Death, as much as it is a part of the cycle of life that governs the created order, has now been nullified. Death has been conquered not simply for a show of power and might, but for a show of love.

As John 3:16 reminds us: “For God so loved the world, that He gave His only begotten Son, that whosoever believes in Him shall not perish, but have everlasting life.” That is truly amazing. Positively dumbfounding. Wildly joyful.

In the words of the prophet Jeremiah, this is the time that “.you shall take your tambourines, and go forth in the dance of the merry makers.”

This is the day that our joy is uncontainable; that we begin to celebrate the new life that is ours in a particularly exuberant and outgoing way, for this begins the great season of Easter.

But one might find it curious that today’s collect is worded as it is:

“O God, who for our redemption gave your only-begotten
Son to the death of the cross, and by his glorious resurrection
delivered us from the power of our enemy: Grant us so to die
daily to sin, that we may evermore live with him in the joy of
his resurrection; through Jesus Christ your Son our Lord,
who lives and reigns with you and the Holy Spirit, one God,
now and for ever. Amen.”

References to sin and death and reminders of our need to die daily to sin don’t seem to be congruent with the joy of today. But the collect does point us to the reality of our earthly life: yes, we are an Easter people, a forgiven people, a people loved beyond measure; but we are also people who still must live in a world that is full of temptation and is fraught with peril. We live as a people with a vision that goes beyond this world, but that vision does not take us out of the world. That vision compels us back, more deeply into the world in the midst of all of its sin and death, to proclaim with the psalmist: “On this day the Lord has acted; we will rejoice and be glad in it.”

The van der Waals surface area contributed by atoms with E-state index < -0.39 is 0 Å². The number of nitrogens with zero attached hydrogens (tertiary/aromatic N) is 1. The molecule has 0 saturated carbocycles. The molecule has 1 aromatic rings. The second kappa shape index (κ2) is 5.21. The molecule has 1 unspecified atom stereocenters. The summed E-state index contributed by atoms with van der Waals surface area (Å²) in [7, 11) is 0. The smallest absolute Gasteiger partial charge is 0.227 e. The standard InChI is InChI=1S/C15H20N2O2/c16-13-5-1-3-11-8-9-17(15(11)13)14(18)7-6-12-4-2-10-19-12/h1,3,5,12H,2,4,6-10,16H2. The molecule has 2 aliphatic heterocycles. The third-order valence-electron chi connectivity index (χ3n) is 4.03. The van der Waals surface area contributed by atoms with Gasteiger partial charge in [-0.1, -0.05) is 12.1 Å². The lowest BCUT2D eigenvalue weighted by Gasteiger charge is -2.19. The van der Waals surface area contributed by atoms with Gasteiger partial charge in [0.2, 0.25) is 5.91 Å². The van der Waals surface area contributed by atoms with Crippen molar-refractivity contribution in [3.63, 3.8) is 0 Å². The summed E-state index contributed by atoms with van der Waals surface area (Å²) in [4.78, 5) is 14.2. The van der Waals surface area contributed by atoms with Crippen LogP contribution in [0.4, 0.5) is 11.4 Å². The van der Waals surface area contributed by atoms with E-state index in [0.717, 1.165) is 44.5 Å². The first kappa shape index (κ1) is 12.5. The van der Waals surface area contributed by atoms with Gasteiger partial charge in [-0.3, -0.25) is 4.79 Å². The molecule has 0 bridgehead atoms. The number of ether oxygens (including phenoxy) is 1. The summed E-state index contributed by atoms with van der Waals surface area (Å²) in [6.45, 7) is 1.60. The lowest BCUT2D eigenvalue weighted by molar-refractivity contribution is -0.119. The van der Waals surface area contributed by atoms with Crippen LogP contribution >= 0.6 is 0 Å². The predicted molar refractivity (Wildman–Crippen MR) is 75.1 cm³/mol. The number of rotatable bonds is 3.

In looking at John’s report of the events surrounding the Resurrection of our Lord, we see the details of the reality of Mary Magdalene’s reaction. We see her distress, even though this is exactly what the twelve were told would happen – and we have no reason to believe that she did not know as well. We are made privy to her distress and the bewildering grief that she experienced. Some might even sigh at her disbelief and apparent lack of comprehension of the miracle to which she is a witness, but we see her very human emotions and can, in very real ways, understand her grief. Can’t you imagine Mary stumbling through the garden, her tears making it difficult for her to see, anguished sobs wracking her body? She looks into the tomb, hears the angels’ question. Incidentally, these angels were apparently not there when Peter and “the other disciple, the one whom Jesus loved” entered the tomb. In her distress, she frantically answers that the body of her Lord has been taken, and then she turns around. With eyes swollen and flooded with tears, she is asked the same question and gives a similar answer. But then she hears His Voice; the voice she did not recognize before; the voice she did not understand until it speaks her name, and then she is free of the grief and begins to feel, the great joy that we are to feel this day – and indeed our entire lives.